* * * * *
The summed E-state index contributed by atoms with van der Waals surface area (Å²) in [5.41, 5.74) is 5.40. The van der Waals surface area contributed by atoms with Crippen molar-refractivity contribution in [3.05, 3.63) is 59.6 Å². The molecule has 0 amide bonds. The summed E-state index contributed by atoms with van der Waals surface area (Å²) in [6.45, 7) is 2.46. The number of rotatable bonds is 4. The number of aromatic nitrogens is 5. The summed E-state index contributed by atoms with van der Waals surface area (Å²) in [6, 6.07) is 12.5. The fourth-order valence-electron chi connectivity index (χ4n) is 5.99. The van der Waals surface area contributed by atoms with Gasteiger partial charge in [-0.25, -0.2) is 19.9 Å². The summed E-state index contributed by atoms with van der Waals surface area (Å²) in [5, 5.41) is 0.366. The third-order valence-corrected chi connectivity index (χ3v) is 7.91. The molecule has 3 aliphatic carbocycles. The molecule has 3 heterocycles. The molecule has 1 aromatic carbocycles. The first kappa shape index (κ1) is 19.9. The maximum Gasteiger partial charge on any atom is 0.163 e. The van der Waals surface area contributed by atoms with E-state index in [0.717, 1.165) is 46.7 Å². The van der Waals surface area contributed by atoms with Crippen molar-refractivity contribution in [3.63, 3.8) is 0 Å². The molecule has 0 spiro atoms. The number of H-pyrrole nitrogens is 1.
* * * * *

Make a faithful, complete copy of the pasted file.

The summed E-state index contributed by atoms with van der Waals surface area (Å²) in [5.41, 5.74) is 5.40. The van der Waals surface area contributed by atoms with Crippen molar-refractivity contribution in [3.05, 3.63) is 59.6 Å². The molecule has 0 amide bonds. The summed E-state index contributed by atoms with van der Waals surface area (Å²) in [6.45, 7) is 2.46. The number of rotatable bonds is 4. The number of aromatic nitrogens is 5. The summed E-state index contributed by atoms with van der Waals surface area (Å²) in [6, 6.07) is 12.5. The fourth-order valence-electron chi connectivity index (χ4n) is 5.99. The van der Waals surface area contributed by atoms with Gasteiger partial charge in [-0.25, -0.2) is 19.9 Å². The summed E-state index contributed by atoms with van der Waals surface area (Å²) in [5, 5.41) is 0.366. The third-order valence-corrected chi connectivity index (χ3v) is 7.91. The molecule has 3 aliphatic carbocycles. The molecule has 3 heterocycles. The molecule has 1 aromatic carbocycles. The first kappa shape index (κ1) is 19.9. The maximum Gasteiger partial charge on any atom is 0.163 e. The van der Waals surface area contributed by atoms with E-state index in [0.717, 1.165) is 46.7 Å². The van der Waals surface area contributed by atoms with Crippen molar-refractivity contribution in [3.63, 3.8) is 0 Å². The molecule has 0 spiro atoms. The number of H-pyrrole nitrogens is 1.